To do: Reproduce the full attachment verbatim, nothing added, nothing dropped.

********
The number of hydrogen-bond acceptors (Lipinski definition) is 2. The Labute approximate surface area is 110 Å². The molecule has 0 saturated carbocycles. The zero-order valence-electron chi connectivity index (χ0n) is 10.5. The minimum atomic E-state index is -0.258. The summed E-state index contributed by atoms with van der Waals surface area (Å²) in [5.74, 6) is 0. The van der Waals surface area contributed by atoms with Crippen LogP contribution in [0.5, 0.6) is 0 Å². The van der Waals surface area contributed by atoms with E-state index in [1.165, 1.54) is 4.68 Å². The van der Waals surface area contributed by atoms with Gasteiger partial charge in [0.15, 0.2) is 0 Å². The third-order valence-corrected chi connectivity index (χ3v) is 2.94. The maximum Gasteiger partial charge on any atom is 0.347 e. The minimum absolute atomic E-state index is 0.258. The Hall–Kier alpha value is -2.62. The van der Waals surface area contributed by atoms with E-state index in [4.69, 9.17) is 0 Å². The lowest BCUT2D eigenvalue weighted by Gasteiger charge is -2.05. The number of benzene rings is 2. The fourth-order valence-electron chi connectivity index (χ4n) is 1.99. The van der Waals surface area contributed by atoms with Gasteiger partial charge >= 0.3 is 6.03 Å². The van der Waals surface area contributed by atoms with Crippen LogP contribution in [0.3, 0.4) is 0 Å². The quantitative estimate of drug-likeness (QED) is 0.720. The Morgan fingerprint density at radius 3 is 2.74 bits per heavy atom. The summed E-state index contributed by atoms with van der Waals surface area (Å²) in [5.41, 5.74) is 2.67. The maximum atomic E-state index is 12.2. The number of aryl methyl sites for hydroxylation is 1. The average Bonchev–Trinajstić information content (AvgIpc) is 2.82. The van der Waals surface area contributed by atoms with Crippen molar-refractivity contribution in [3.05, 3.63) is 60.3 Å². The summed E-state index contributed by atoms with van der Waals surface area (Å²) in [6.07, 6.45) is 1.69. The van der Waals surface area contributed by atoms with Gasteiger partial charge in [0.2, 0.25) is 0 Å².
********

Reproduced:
The number of hydrogen-bond acceptors (Lipinski definition) is 2. The Labute approximate surface area is 110 Å². The molecule has 0 saturated carbocycles. The zero-order valence-electron chi connectivity index (χ0n) is 10.5. The minimum atomic E-state index is -0.258. The summed E-state index contributed by atoms with van der Waals surface area (Å²) in [5.74, 6) is 0. The van der Waals surface area contributed by atoms with Crippen LogP contribution in [0.5, 0.6) is 0 Å². The van der Waals surface area contributed by atoms with E-state index in [1.165, 1.54) is 4.68 Å². The van der Waals surface area contributed by atoms with Gasteiger partial charge in [0.15, 0.2) is 0 Å². The third-order valence-corrected chi connectivity index (χ3v) is 2.94. The maximum Gasteiger partial charge on any atom is 0.347 e. The minimum absolute atomic E-state index is 0.258. The Hall–Kier alpha value is -2.62. The van der Waals surface area contributed by atoms with E-state index in [4.69, 9.17) is 0 Å². The lowest BCUT2D eigenvalue weighted by Gasteiger charge is -2.05. The number of benzene rings is 2. The fourth-order valence-electron chi connectivity index (χ4n) is 1.99. The van der Waals surface area contributed by atoms with Gasteiger partial charge >= 0.3 is 6.03 Å². The van der Waals surface area contributed by atoms with Crippen LogP contribution in [0.3, 0.4) is 0 Å². The quantitative estimate of drug-likeness (QED) is 0.720. The Morgan fingerprint density at radius 3 is 2.74 bits per heavy atom. The summed E-state index contributed by atoms with van der Waals surface area (Å²) in [5.41, 5.74) is 2.67. The maximum atomic E-state index is 12.2. The number of aryl methyl sites for hydroxylation is 1. The average Bonchev–Trinajstić information content (AvgIpc) is 2.82. The van der Waals surface area contributed by atoms with Crippen molar-refractivity contribution in [3.05, 3.63) is 60.3 Å². The summed E-state index contributed by atoms with van der Waals surface area (Å²) in [6.07, 6.45) is 1.69. The van der Waals surface area contributed by atoms with Gasteiger partial charge in [0.2, 0.25) is 0 Å².